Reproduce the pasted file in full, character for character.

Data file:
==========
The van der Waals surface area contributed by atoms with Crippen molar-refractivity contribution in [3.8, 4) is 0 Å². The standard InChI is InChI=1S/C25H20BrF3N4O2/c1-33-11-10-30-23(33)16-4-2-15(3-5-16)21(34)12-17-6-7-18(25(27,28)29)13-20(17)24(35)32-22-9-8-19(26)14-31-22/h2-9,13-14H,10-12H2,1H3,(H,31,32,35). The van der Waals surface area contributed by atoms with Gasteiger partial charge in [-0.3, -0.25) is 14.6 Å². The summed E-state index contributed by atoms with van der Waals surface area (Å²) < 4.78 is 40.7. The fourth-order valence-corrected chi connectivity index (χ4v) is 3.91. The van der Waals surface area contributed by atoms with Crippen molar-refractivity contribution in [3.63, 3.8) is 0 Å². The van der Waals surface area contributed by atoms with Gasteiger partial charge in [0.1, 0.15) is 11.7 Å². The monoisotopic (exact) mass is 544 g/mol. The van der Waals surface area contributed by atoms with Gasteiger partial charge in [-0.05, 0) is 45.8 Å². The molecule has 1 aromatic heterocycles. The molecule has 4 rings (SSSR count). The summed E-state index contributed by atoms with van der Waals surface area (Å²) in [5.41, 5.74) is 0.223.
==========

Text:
The van der Waals surface area contributed by atoms with Crippen molar-refractivity contribution in [3.8, 4) is 0 Å². The standard InChI is InChI=1S/C25H20BrF3N4O2/c1-33-11-10-30-23(33)16-4-2-15(3-5-16)21(34)12-17-6-7-18(25(27,28)29)13-20(17)24(35)32-22-9-8-19(26)14-31-22/h2-9,13-14H,10-12H2,1H3,(H,31,32,35). The van der Waals surface area contributed by atoms with Gasteiger partial charge in [-0.3, -0.25) is 14.6 Å². The summed E-state index contributed by atoms with van der Waals surface area (Å²) < 4.78 is 40.7. The fourth-order valence-corrected chi connectivity index (χ4v) is 3.91. The van der Waals surface area contributed by atoms with Crippen molar-refractivity contribution in [3.63, 3.8) is 0 Å². The van der Waals surface area contributed by atoms with Gasteiger partial charge in [0.1, 0.15) is 11.7 Å². The monoisotopic (exact) mass is 544 g/mol. The van der Waals surface area contributed by atoms with Gasteiger partial charge in [-0.05, 0) is 45.8 Å². The molecule has 1 aromatic heterocycles. The molecule has 4 rings (SSSR count). The summed E-state index contributed by atoms with van der Waals surface area (Å²) in [5.41, 5.74) is 0.223.